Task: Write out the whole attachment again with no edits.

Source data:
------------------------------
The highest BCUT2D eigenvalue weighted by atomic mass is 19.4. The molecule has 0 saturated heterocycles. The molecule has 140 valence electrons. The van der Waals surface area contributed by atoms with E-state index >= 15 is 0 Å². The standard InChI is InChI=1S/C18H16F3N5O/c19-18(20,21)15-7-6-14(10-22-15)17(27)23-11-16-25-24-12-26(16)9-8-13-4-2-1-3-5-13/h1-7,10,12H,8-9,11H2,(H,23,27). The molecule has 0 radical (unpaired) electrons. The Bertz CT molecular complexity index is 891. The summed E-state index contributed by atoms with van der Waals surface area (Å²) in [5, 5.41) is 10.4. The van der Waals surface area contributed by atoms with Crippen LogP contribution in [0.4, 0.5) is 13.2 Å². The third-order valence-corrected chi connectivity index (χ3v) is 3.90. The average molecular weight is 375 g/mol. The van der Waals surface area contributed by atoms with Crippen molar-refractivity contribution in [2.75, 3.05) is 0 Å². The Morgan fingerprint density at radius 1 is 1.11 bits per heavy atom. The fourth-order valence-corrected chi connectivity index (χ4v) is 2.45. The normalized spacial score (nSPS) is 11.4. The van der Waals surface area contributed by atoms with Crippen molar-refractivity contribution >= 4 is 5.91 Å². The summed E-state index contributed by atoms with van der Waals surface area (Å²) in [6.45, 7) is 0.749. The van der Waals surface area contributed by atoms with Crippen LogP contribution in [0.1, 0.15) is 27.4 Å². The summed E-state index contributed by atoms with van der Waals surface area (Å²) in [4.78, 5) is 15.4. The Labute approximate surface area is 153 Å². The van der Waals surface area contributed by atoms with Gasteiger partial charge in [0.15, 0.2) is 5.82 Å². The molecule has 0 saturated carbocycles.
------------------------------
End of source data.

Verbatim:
The highest BCUT2D eigenvalue weighted by atomic mass is 19.4. The molecule has 0 saturated heterocycles. The molecule has 140 valence electrons. The van der Waals surface area contributed by atoms with E-state index >= 15 is 0 Å². The standard InChI is InChI=1S/C18H16F3N5O/c19-18(20,21)15-7-6-14(10-22-15)17(27)23-11-16-25-24-12-26(16)9-8-13-4-2-1-3-5-13/h1-7,10,12H,8-9,11H2,(H,23,27). The molecule has 0 radical (unpaired) electrons. The Bertz CT molecular complexity index is 891. The summed E-state index contributed by atoms with van der Waals surface area (Å²) in [5, 5.41) is 10.4. The van der Waals surface area contributed by atoms with Crippen LogP contribution in [0.4, 0.5) is 13.2 Å². The third-order valence-corrected chi connectivity index (χ3v) is 3.90. The average molecular weight is 375 g/mol. The van der Waals surface area contributed by atoms with Crippen molar-refractivity contribution in [2.75, 3.05) is 0 Å². The Morgan fingerprint density at radius 1 is 1.11 bits per heavy atom. The fourth-order valence-corrected chi connectivity index (χ4v) is 2.45. The normalized spacial score (nSPS) is 11.4. The van der Waals surface area contributed by atoms with Crippen molar-refractivity contribution >= 4 is 5.91 Å². The summed E-state index contributed by atoms with van der Waals surface area (Å²) in [6.45, 7) is 0.749. The van der Waals surface area contributed by atoms with Crippen LogP contribution in [0.1, 0.15) is 27.4 Å². The summed E-state index contributed by atoms with van der Waals surface area (Å²) in [4.78, 5) is 15.4. The Labute approximate surface area is 153 Å². The van der Waals surface area contributed by atoms with Gasteiger partial charge in [0.15, 0.2) is 5.82 Å². The molecule has 0 saturated carbocycles.